Participants with high blood pressure and cholesterol experienced a substantial drop in readings; levels of immunity increased as did measures of resilience.

Most interestingly, the brain scans showed less activity, participants were calmer, and as Dr Grant said in the presentation “a quiet brain is a happy brain”. A calm, happy brain is less agitated, with its owner more at ease with themselves and others.

The participants reported an increase in satisfaction with life, and this affect remained at the 6 month follow-up after filming was over. That's excellent news about things we can all adopt relatively easily.

There was no single overall most effective intervention, and although Positive Psychology sounds like it focuses only on pleasant emotions, participants were encouraged to embrace the full range of human experience – not to avoid or shy away from more challenging emotions such as sadness, grief or anger, but to build a full, rich and meaningful life accepting these emotions as part of that richness.

One of the beauties of the series that the viewer was able to relate to the participants, there was no embarrassment, cringe-worthy moments or feeling superior. I would describe it as supportive, and encouraging. These were real people trying to improve their lives. No winners, no losers, just people very much like you and me.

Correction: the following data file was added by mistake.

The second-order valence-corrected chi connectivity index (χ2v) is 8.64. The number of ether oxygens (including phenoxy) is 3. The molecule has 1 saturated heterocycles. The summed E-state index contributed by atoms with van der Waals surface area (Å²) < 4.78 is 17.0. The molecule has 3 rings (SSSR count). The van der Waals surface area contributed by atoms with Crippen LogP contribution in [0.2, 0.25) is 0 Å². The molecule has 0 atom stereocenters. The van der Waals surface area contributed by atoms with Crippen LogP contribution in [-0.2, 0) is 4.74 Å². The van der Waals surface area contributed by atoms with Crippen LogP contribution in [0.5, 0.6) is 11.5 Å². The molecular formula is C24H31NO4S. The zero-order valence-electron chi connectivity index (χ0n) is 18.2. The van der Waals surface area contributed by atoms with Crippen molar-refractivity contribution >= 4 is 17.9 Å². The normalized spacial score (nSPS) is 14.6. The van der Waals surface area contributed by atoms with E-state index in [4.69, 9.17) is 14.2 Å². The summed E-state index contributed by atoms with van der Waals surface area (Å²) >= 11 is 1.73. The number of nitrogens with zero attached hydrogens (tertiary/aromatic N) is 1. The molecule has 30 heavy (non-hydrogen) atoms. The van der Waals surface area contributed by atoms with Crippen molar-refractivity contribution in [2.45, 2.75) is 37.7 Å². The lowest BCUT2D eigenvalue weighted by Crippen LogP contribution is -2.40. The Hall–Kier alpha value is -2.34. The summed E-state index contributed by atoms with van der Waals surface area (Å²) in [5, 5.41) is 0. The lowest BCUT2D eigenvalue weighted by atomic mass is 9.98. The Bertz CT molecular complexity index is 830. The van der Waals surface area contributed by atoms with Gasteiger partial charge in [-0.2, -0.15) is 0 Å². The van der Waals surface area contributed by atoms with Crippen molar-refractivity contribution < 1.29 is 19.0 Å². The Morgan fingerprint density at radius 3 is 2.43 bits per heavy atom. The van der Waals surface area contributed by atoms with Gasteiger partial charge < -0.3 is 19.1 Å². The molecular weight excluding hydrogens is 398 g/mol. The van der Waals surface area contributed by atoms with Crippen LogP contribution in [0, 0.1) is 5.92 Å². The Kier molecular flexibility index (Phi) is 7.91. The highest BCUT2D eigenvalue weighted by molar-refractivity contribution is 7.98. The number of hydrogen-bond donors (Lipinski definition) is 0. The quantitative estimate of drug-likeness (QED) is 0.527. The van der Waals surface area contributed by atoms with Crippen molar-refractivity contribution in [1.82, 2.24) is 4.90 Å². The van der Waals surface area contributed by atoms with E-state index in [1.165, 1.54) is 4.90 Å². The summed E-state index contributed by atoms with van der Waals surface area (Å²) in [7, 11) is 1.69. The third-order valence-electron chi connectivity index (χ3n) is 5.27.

So if you’re feeling a bit down, a couple of things you can do RIGHT NOW (yes really) are check out your diet, turn off the electronic devices when you go to bed (all of them!) and right now, stand up, and do some gentle exercise.

If you're interested, you can do many of the exercises presented in the programme using the materials on the web site.  Here it is again!

I'm going to head off now and do 2 sets of step-ups before I begin getting dinner then I'll complete the Happiness questionairre. I wonder if I'll be game to share my score?

*If you're think you could be depressed please seek professional support - if you don't know where to start, try Beyond Blue (here), Lifeline (here) or your local GP (General Medical Practitioner).


Anonymous said...

I love the idea of mindfulness and random acts of kindness....but...I am so dissapointed. I wanted to take the happiness test but it's only for Australians. Never mind, I can still practice some of the ideas presented.

sue said...

Delores, I hadn't realised it was local only. Are you able to watch the series, or isn't it available either? Hopefully you're able to access the worksheets and tips, they're good! said...

Thanks for the tips. I'm thinking about the forgiveness one. You're right, it's tough (and not my strength). It's helpful to realize how much that affects well being.

sue said...

Robyn, you're not the only one finding forgiveness a bit of a challenge. For me, it's not only forgiving others, but forgiving myself.

Anonymous said...

Really interested in the happiness posts, thanks for sharing.

sue said...

anon, thanks for dropping by, glad you enjoyed it :)